Images from the past

It isn’t the first time this has happened.  Suddenly I am overtaken by a feeling combined with a colour or sound which reminds me of something inexplicable though powerful. Whatever it is, it moves me from deep within.  It is always a bland though predominantly favourable sensitivity, a reminder of something vaguely pleasing or reminiscent to me for an unexplained reason. It doesn’t remind me of any event in particular; rather it is a broad though strangely intense recollection of a moment, somewhere, as simple as a laneway or a town we once passed through or a feeling I had somewhere.

Things intrigue me. Fortunately I am not one of those who must dissect things to appreciate them.  I have no desire whatsoever to take apart a watch or clock or a piano to understand its mechanism. And certainly not a car.  Nor do I enjoy watching a jeweler make a piece. For me the strength of the thing is its completed state, like a constructed house, not its blunt evolution. I have yet to find the perfect thing but there are many things which in my mind are very close to perfection.  When I get a car which operates as it should, the wheels are aligned, the wipers work, the bells and whistles work, the engine purrs, then I am in heaven. Things have their peculiar advantages and disadvantages, probably the luck of the manufacture. But there is such luck.  And when the thing has it, it shows.

When I was a boy in prep school I don’t recall having had any important things.  When I saw photos of myself, I laughed because often I had outgrown my clothes.  My pants were too short, or the sleeves of the jacket were too short.  I didn’t really care about clothes. We all wore pretty much the same thing, school blazer, grey flannels and black leather shoes.  Our football or gym clothes were always the same. As for other things, likes skates or skis, that’s about all we had.  I don’t remember having a watch of any account; and certainly no furniture or other accessories.  I got a camera one summer when I went home to visit my family. One Christmas I got a pewter embossed seal for impressing molten wax on a letter envelope. Mother always had her ideas! And a signet ring. Apart from those things my next discovery was a Garlatti racing bicycle. I have my sister’s erstwhile boyfriend to thank for that fortunate suggestion.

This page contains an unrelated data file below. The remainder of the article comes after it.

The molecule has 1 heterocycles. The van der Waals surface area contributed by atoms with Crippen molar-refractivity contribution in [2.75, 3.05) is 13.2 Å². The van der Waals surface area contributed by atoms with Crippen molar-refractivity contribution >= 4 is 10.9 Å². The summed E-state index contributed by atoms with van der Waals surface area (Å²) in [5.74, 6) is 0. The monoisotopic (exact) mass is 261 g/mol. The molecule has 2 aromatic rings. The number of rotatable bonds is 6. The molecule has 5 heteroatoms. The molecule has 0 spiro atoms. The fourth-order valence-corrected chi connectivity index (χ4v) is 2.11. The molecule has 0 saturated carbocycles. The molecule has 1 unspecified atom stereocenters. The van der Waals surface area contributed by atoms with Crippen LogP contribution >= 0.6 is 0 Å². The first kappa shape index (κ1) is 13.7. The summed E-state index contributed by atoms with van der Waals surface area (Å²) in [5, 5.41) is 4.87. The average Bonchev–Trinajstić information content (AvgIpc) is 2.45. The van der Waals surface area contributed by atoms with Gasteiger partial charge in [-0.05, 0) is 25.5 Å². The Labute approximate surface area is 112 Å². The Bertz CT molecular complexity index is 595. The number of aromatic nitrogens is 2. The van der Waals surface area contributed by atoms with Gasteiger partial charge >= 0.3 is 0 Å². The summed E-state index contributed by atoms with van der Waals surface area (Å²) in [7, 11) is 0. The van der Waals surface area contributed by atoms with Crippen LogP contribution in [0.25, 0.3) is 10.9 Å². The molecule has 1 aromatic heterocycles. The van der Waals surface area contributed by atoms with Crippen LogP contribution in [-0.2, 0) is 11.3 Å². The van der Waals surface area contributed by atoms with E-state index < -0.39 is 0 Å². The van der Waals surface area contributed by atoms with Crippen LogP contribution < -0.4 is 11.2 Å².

And then going through undergraduate and law school, things were not on my mind. But after I began practicing law, living in my own apartment or house, my accumulation of things accelerated. And what I learned to my peril was that some of the so called finest things were a sham.  I had expensive complex watches which literally fell apart. Granted the Rolex watches (I had three of them) were reliable, but the Breitling and Cartier were not. I happily learned I could get a buzz out of certain things without having to spend a fortune.

Now I dwell upon what I have. And there isn’t any longer often anything I yearn to buy. The entire retail vernacular has precipitously evaporated. Except for the painting I just got here on Hilton Head Island. The painting represents my last stand in that department for sure. We’ve been coming to Hilton Head Island for over a decade but this painting is the first I’ve felt will fit on Canadian soil – only because it will not look hopelessly incongruous. It makes sense not to be burdened with unnecessary baggage; and to be propelled by ethereal reverie.

These trifling amendments to my life are oddly stimulating. I rejoice in having inadvertently overcome my habitual profligacy. I now have more time to focus on what is at hand (though this perhaps is for the unflattering consequence of the future).  Nonetheless I celebrate my ascribed position. I suspect too that the historical revelations of which I spoke earlier are in the ultimate scheme of my descent or ascent from this planet “into space” (as my father was wont to say).